The enzymes of the cytochrome P450 (CYP450) superfamily are responsible for the activation or inactivation of the vast majority of drugs currently in use.53 Drugs or other exogenous chemicals ingested in the diet or via dietary supplements can affect the activity of CYP450 enzymes to a sufficient degree to meaningfully change the clinical effectiveness or toxicity of various chemotherapy drugs. Table 33-1 lists some herbs that have been shown to affect various CYP450 enzyme activities in humans and other herbs for which the effects on CYP450 enzymes have been predominantly determined by in vitro or animal studies, and thus are of uncertain clinical significance. Other herbs interfere with drug PK via effects on the activity of the P-glycoprotein multidrug transporter (e.g., curcumin) or other adenosine triphosphate–binding cassette drug transporters (e.g., genistein).54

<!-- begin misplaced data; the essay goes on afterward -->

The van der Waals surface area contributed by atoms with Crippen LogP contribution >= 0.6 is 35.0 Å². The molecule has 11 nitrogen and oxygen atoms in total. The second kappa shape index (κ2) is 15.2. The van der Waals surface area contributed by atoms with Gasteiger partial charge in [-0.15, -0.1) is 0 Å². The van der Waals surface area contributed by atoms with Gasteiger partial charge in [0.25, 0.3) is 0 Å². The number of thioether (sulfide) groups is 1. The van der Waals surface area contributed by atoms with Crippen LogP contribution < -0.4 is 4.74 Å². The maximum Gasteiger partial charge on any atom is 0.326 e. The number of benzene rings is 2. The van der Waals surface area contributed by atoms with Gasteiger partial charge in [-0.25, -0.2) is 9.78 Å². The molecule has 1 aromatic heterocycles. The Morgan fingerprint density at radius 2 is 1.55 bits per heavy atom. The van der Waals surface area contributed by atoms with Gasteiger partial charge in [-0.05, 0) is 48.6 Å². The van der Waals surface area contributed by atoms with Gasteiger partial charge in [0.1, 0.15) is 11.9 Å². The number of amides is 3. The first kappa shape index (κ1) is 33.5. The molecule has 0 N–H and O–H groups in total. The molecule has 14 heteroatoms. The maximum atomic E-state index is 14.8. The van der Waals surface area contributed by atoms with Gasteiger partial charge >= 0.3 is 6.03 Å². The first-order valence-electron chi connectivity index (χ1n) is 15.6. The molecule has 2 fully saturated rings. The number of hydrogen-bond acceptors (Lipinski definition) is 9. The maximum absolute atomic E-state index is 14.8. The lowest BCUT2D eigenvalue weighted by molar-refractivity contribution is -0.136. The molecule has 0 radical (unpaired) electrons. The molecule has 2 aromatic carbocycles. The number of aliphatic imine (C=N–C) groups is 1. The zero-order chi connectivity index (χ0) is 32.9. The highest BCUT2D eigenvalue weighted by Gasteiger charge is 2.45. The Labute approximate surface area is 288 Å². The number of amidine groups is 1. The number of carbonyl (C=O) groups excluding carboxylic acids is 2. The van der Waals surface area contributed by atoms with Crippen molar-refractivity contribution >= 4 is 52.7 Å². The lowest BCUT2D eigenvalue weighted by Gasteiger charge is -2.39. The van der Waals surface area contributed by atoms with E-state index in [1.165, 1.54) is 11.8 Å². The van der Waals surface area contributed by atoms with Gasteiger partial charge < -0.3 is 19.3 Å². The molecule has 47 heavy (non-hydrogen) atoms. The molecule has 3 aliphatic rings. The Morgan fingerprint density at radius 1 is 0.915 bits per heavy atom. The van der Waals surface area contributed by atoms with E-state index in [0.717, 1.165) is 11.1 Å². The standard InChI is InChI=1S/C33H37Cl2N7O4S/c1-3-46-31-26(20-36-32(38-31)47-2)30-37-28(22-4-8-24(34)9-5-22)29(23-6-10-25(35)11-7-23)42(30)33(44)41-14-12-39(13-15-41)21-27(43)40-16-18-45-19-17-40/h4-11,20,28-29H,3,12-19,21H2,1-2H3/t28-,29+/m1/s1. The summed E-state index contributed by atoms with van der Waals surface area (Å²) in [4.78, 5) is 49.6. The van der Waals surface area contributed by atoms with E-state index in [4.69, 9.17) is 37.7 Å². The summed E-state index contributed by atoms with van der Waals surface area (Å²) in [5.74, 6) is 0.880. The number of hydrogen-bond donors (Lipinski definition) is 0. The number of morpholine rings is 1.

Table 33-1

Herb-Drug Interactions

Herb Drug Affect Source
St. John’s wort Irinotecan Increases enzyme activity and decreases AUC of active metabolite SN38 Clinical trial55
St. John’s wort Imatinib Increases clearance and decreases AUC of drug Clinical trial56
Green tea Sunitinib Decreases drug absorption Animal study and case report59
Ginkgo biloba Teniposide May decrease circulating concentration Clinical trial (theoretical interaction based on known effects of herb on a similarly metabolized drug)183
Black cohosh Substrates of CYP2D6 Increases drug metabolism Clinical trial184
Garlic Saquinavir Decreases serum levels Clinical trial185

image

AUC, Area under the curve.

Green Tea Extract and Epigallocatechin Gallate